It’s a statement supported by 25 films, from the 1991 television series Clarissa to the 2007 thriller The Hitcher. Filmgoers have taken note, and the phenomenon has even inspired a Facebook page, “Let Sean Bean live thru an entire movie,” which has about 200 likes. The handful of comments includes such intellectual musings as, “LET THE MAN LIIIIIIVE!!!!” and “He lives through Bravo 2 Zero.” Sadly, all activity on the page seems to have come to a halt about six months ago.

Anyway, back to the man himself. Granted, he does survive in some of his movies. But how – and why – has he amassed such a collection of dying roles? Chalk it up to fate, his knack for playing villains, or some other mystery variable like earlobe width. Whatever it is, Sean Bean always dies.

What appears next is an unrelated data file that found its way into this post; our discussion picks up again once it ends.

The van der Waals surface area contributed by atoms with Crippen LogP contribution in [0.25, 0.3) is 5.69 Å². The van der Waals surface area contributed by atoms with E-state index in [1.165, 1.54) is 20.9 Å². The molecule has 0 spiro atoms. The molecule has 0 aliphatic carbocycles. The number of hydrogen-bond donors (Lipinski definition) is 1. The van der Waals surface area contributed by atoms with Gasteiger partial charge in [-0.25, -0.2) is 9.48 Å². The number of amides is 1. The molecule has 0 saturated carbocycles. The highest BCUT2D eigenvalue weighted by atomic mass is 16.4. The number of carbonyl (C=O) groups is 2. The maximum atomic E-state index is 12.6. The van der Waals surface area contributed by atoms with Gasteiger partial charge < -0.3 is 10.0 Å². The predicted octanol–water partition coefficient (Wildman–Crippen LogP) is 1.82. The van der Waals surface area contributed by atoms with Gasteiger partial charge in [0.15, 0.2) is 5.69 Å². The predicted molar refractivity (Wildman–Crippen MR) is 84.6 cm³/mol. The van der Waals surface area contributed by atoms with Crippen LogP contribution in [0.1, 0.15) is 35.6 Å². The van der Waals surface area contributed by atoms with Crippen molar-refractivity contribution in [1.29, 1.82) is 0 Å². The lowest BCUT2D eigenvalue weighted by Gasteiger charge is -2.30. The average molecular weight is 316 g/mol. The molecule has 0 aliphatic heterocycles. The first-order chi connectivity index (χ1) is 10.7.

Do you have a wealth of ideas for creative death scenes? How would Sean Bean’s life end in your film? Enroll in TheFilmSchool’s Summer Session of the 3-Week Intensive and figure it out!

1. The Field (1990)

Adapted from the 1965 play of the same name, The Field starts with a dead donkey and ends with a dead Bean. Tadgh McCabe (Bean) and his father, Bull, have had a complicated relationship ever since Tadgh’s brother committed suicide. In the end, Bull goes crazy and herds his cattle toward a cliff. Tadgh tries to stop him, but ends up getting pushed off the cliff by the stampeding animals. 

Death by cow – it’s a novel idea. 

2. Black Death (2010)

For some reason, I was eating when I first watched this YouTube video of Bean’s deaths. I was doing just fine until I got to the scene from Black Death. Here’s what happened: each of Bean’s arms got tied to a horse, and the horses started running in opposite directions. Bean was ripped apart, and I almost lost my lunch.

In an interview with Adam Woodward of Little White Lies, Bean explained that the scene was especially difficult to film because he would only allow one of his arms to be tied to a horse at a time. You know…just in case.

3. GoldenEye (1995)